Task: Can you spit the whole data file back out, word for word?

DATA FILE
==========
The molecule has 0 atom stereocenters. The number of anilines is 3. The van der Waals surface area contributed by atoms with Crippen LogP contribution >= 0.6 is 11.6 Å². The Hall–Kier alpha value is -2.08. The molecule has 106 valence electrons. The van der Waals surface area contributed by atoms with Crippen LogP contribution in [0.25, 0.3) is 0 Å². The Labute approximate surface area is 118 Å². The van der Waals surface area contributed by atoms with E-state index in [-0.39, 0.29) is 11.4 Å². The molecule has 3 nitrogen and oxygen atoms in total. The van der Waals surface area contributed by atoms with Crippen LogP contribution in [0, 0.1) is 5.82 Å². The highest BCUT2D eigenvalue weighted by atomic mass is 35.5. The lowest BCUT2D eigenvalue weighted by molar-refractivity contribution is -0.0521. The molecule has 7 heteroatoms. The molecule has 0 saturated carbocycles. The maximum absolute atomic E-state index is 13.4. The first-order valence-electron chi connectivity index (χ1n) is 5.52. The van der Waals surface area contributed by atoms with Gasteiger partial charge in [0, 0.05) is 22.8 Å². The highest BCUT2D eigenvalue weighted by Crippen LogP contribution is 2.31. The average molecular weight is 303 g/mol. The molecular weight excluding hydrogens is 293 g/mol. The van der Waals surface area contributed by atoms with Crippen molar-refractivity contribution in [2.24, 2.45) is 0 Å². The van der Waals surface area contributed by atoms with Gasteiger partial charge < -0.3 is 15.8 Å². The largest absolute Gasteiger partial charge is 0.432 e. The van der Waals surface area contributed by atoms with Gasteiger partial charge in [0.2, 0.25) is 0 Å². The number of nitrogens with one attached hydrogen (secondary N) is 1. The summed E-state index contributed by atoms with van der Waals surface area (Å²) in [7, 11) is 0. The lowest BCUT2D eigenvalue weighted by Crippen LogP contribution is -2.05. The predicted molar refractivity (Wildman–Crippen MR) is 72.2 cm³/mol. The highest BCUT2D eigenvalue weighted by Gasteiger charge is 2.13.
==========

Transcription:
The molecule has 0 atom stereocenters. The number of anilines is 3. The van der Waals surface area contributed by atoms with Crippen LogP contribution >= 0.6 is 11.6 Å². The Hall–Kier alpha value is -2.08. The molecule has 106 valence electrons. The van der Waals surface area contributed by atoms with Crippen LogP contribution in [0.25, 0.3) is 0 Å². The Labute approximate surface area is 118 Å². The van der Waals surface area contributed by atoms with E-state index in [-0.39, 0.29) is 11.4 Å². The molecule has 3 nitrogen and oxygen atoms in total. The van der Waals surface area contributed by atoms with Crippen LogP contribution in [0, 0.1) is 5.82 Å². The highest BCUT2D eigenvalue weighted by atomic mass is 35.5. The lowest BCUT2D eigenvalue weighted by molar-refractivity contribution is -0.0521. The molecule has 7 heteroatoms. The molecule has 0 saturated carbocycles. The maximum absolute atomic E-state index is 13.4. The first-order valence-electron chi connectivity index (χ1n) is 5.52. The van der Waals surface area contributed by atoms with Gasteiger partial charge in [0, 0.05) is 22.8 Å². The highest BCUT2D eigenvalue weighted by Crippen LogP contribution is 2.31. The average molecular weight is 303 g/mol. The molecular weight excluding hydrogens is 293 g/mol. The van der Waals surface area contributed by atoms with Crippen molar-refractivity contribution in [2.24, 2.45) is 0 Å². The van der Waals surface area contributed by atoms with Gasteiger partial charge < -0.3 is 15.8 Å². The largest absolute Gasteiger partial charge is 0.432 e. The van der Waals surface area contributed by atoms with Gasteiger partial charge in [0.2, 0.25) is 0 Å². The number of nitrogens with one attached hydrogen (secondary N) is 1. The summed E-state index contributed by atoms with van der Waals surface area (Å²) in [7, 11) is 0. The lowest BCUT2D eigenvalue weighted by Crippen LogP contribution is -2.05. The predicted molar refractivity (Wildman–Crippen MR) is 72.2 cm³/mol. The highest BCUT2D eigenvalue weighted by Gasteiger charge is 2.13.